Content + Updates

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My client has finally got together all of his content so that I can start adding information and images to the website. To complete the transfer of material, we are using two different sources.

The first is Google Docs – this is for all of the written information, and also directs which images relate to which project by listing the file names next to the projects.


To transfer the images, we used Microsoft’s Dropbox. This connected our computers and allowed us to share a folder containing all of the visual website content my client wished to be included. I will also use this folder once the website is complete to transfer the root files over so that my client can upload his own pages/images.


Now I’ve been given some images, I’ve had time to edit a few and begin testing them out on the slider. I’ve taken a few from print,  put them into Photoshop, re-sized them to 768×1082 and saved them for web and devices (72dpi). These have then been coded into the slider, repeated on every page to give each page some content and linked together via the navigation created in the left division. I’ve also created blank pages and added navigation to the 6 footer links coloured in purple in the picture below. You can also see that I’ve changed the navigation by adding the title images to the list of pages. These replace the written text and give a far more professional effect that the websafe font could.

inserted pictures, updated links and titles and navigation added



Responsive XML Slider

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After searching for a suitable slider, I finally came across one that seemed to suit the needs of my client, and myself.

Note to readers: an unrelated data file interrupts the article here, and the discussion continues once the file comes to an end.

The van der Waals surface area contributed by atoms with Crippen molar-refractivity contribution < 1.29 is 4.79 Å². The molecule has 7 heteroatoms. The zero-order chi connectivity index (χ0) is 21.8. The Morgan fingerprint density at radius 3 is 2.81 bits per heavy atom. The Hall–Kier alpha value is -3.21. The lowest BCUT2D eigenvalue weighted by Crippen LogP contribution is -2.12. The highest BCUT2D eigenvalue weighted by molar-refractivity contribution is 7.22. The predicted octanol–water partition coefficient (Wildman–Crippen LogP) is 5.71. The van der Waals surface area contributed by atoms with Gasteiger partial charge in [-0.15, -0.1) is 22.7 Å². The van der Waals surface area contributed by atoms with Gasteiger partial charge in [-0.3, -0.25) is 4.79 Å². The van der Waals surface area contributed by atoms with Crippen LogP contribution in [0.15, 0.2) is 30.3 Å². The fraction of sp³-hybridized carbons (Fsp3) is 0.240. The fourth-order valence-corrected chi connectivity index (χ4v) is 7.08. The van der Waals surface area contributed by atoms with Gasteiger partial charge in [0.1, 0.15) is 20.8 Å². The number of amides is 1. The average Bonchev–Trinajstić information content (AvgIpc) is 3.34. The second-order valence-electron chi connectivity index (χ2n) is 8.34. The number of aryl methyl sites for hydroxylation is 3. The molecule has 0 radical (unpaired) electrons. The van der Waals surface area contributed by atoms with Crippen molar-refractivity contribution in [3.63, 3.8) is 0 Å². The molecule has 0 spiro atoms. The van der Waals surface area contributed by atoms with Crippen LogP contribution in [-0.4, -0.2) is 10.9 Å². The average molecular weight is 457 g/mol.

It had a thumbnail slider, was fully responsive – a key feature for being able to view the images on different resolutions, it was fully customisable, fully compatible and came with full documentation regarding the altering and personalising of the slider. The licence enabled the use for either myself or one client to use it in their website, so I couldn’t use it again in another website without purchasing the slider again.

As I was fronting the payment for this, I created an invoice for my client with instructions on how to pay. I wanted to keep the transaction strictly professional, providing myself with accountable expenditure and my client a proof of receipt.


I read through the documentation which enabled me to incorporate the slider into my clients website with ease. This took roughly 2 hours once i’d fixed a few problems along the way. Once these were ironed out this was the result:

incorporated xml slider - defaultpictures

I left the demo images in the slider to give me a rough idea of how it would look in the website. The overall effect was pleasing, and i’m looking forward to seeing it in action with some genuine content. As soon as I have some material to work with, I’ll be able to start editing the images to web standards and adding them to the website.

Group meeting

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This week we had a group meeting to determine where our project was going. Sticking with the concept ‘curiosity’, we decided to alter our plans slightly to a less extravagant souvenir box – one that would replicate a sort of curiosity cabinet. We decided on using doors as the opening, with transparent windows (perhaps tracing paper) as something to look through to insight curiosity in the user. We want to stick with the idea of having a separate booklet for each day of events, just to give the user something commemorative for each day and we felt this would be one of the unique features of our design. We have rough plans for the box and the leaflet design, but I will include these in a blog post once we as a group have all of the contributing sections of our piece.

Over the Easter holidays (once my foot is healed!!!) I will go to the Museum and take photos and find out information relating to them for inclusion in the leaflets.

Further Updates

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After consultation with my client, showing him what the latest version of his site was like, he had considered using the golden ratio rule, however he wished for the site to revert back to the widths we had set beforehand. We discussed further, and set it to 30% to the left, and 70% for the right. This still gave us a big area to work with on the right, and plenty of space on the left to fit in what needed to be there.

updated metrics pt.2 width of left back to 30%